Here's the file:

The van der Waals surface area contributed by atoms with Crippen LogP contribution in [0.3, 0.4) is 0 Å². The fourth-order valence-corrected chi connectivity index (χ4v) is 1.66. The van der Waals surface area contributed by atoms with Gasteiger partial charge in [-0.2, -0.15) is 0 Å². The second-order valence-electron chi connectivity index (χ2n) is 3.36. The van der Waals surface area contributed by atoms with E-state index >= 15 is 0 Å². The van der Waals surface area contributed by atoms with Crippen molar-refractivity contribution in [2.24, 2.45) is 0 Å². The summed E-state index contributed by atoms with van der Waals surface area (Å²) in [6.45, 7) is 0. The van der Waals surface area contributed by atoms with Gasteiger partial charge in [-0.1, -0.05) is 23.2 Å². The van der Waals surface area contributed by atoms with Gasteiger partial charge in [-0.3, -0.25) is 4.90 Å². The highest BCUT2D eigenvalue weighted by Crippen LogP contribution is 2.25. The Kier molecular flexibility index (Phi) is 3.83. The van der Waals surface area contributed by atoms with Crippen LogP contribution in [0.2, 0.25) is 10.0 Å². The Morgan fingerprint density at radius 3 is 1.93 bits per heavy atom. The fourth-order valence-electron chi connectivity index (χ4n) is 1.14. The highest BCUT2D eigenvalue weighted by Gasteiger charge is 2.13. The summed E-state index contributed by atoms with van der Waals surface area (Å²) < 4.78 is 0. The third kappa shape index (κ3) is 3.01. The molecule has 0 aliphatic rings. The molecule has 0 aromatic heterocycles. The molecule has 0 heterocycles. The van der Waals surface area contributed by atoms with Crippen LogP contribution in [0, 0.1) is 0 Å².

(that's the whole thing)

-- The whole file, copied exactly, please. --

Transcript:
The van der Waals surface area contributed by atoms with Crippen LogP contribution in [0.3, 0.4) is 0 Å². The fourth-order valence-corrected chi connectivity index (χ4v) is 1.66. The van der Waals surface area contributed by atoms with Gasteiger partial charge in [-0.2, -0.15) is 0 Å². The second-order valence-electron chi connectivity index (χ2n) is 3.36. The van der Waals surface area contributed by atoms with E-state index >= 15 is 0 Å². The van der Waals surface area contributed by atoms with Crippen molar-refractivity contribution in [2.24, 2.45) is 0 Å². The summed E-state index contributed by atoms with van der Waals surface area (Å²) in [6.45, 7) is 0. The van der Waals surface area contributed by atoms with Gasteiger partial charge in [-0.1, -0.05) is 23.2 Å². The van der Waals surface area contributed by atoms with Gasteiger partial charge in [-0.3, -0.25) is 4.90 Å². The highest BCUT2D eigenvalue weighted by Crippen LogP contribution is 2.25. The Kier molecular flexibility index (Phi) is 3.83. The van der Waals surface area contributed by atoms with Crippen LogP contribution in [0.2, 0.25) is 10.0 Å². The Morgan fingerprint density at radius 3 is 1.93 bits per heavy atom. The fourth-order valence-electron chi connectivity index (χ4n) is 1.14. The highest BCUT2D eigenvalue weighted by Gasteiger charge is 2.13. The summed E-state index contributed by atoms with van der Waals surface area (Å²) < 4.78 is 0. The third kappa shape index (κ3) is 3.01. The molecule has 0 aliphatic rings. The molecule has 0 aromatic heterocycles. The molecule has 0 heterocycles. The van der Waals surface area contributed by atoms with Crippen LogP contribution in [0, 0.1) is 0 Å².